Brian, Bob, Sarah and Judi share an interest in the origin and nature of Dyscalculia and received funding from the Australian Government to study its prevalence in Australia (in Melbourne). Our work principally focuses on the early identification of Dyscalculia in young children and the tests that we conduct are designed for children up to the age of 12. However, the data can sometimes be informative in older children.
Brian Butterworth and Bob Reeve have been studying maths learning difficulties from clinical, educational and neuroscience perspectives for over 30 years. Brian wrote the highly influential book “The Mathematical Brain” and more recently “Dyscalculia - from Science to Education”. He is responsible for setting-up one of the first Dyscalculia clinics in London. Prior to joining the University of Melbourne, Bob was at the University of Illinois for 8 years and was involved in educational assessment programs designed to facilitate the maths skills of children with maths learning difficulties in Chicago and Oakland, California. Brian and Bob have published a large number of research papers and chapters on the nature of maths learning difficulties and frequently discuss their views/work at national and international meetings.
Sarah Gray and Judi Humberstone are involved in the assessment of Dyscalculia and maths difficulties more generally at the University of Melbourne’s Psychology Clinic. Judi is a former Victorian Department of Education school principal with 23 years’ experience of teaching maths at the secondary level. She is a registered psychologist and was jointly responsible for setting up the Dyscalculia component of the Psychology Clinic at the University. Judi also provides advice to schools and parents on how best to help students with maths learning difficulties and Dyscalculia and presents at national and international meetings. Sarah is a registered psychologist who works in the Dyscalculia Clinic at the University of Melbourne, and with educational groups. She is particularly interested in how to provide students with maths learning difficulties with emotional supports. She has published a number of well-regarded papers on cognitive bases of Maths learning.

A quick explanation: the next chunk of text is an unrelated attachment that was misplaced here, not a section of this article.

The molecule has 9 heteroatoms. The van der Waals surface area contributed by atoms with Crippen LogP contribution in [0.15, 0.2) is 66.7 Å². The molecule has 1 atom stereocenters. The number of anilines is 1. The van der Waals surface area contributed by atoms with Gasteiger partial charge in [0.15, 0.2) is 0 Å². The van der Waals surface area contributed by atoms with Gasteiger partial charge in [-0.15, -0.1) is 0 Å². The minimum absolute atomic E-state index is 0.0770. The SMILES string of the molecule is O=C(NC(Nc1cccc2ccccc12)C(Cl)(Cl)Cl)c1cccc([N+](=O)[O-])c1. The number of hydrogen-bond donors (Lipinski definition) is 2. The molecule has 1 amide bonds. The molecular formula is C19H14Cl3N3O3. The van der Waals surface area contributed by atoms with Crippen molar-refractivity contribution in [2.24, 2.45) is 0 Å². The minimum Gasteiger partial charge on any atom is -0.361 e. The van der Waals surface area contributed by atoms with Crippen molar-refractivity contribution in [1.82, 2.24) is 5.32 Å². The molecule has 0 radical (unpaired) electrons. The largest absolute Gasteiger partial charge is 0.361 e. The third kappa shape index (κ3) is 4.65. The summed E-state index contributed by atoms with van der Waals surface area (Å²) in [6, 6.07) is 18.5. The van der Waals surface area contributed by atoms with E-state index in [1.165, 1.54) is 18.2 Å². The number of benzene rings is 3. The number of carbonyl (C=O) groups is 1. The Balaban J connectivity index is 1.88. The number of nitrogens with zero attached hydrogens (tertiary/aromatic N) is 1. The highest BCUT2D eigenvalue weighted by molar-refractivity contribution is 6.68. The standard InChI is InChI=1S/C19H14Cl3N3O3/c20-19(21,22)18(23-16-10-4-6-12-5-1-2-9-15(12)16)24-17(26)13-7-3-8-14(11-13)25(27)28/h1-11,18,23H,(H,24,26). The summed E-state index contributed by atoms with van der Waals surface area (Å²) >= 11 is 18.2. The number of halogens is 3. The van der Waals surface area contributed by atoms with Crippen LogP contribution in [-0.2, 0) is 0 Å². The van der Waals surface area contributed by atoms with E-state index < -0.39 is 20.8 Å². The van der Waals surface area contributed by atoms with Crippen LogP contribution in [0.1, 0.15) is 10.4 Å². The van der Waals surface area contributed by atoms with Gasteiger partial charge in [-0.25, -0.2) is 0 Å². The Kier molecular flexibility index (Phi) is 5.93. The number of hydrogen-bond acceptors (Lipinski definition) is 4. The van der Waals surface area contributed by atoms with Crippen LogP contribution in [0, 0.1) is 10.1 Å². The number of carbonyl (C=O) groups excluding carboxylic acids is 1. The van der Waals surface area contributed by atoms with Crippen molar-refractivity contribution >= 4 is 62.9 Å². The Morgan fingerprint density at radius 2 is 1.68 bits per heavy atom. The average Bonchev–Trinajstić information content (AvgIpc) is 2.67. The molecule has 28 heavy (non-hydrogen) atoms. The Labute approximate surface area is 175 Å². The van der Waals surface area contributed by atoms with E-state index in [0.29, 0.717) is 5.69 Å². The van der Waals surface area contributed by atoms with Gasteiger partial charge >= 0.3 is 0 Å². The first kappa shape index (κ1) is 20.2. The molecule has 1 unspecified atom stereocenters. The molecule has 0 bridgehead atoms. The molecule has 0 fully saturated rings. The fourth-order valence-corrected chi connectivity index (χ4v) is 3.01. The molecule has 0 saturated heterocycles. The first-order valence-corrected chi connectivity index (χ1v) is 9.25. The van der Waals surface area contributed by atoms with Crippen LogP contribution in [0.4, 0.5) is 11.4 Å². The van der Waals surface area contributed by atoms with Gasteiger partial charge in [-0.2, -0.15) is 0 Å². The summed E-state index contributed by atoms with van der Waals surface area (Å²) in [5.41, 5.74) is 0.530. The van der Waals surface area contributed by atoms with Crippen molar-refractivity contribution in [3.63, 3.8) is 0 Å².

In mid-2019 we made a series of 5 videos about maths learning difficulties and Dyscalculia in collaboration with the Victorian Department of Education and Training. The videos are available here: https://youtu.be/aZadVfLmepo
What to expect at the Maths Learning Difficulties and Dyscalculia Service
If you suspect that your child has Maths Learning Difficulties or Dyscalculia you should first discuss this issue with the school your child is attending. The reason for this is that if, after testing, there is evidence of Dyscalculia, Dr Humberstone will attend regular learning support meetings at the school involving teachers and specialists to help to support your child in accessing the maths curriculum. It is important that the school is aware of this in advance. Please complete this form to organise a time for someone at the Maths Learning Difficulties and Dyscalculia service to contact you.
We use a series of tests that we have found, from our research, provide the most accurate picture of an individual student's basic understanding of number.
The testing lasts approximately 1 hr 15 minutes altogether (with a 10-minute break after approximately 40 minutes).
There is a $407 fee for testing (incl GST), which includes the report which will be sent to you about three weeks after testing for sharing with your child's school.
The invoice will be sent to you directly from the University of Melbourne after the report has been completed.
All testing takes place on Fridays at 9.30am or 11.30am at the University of Melbourne Psychology Clinic.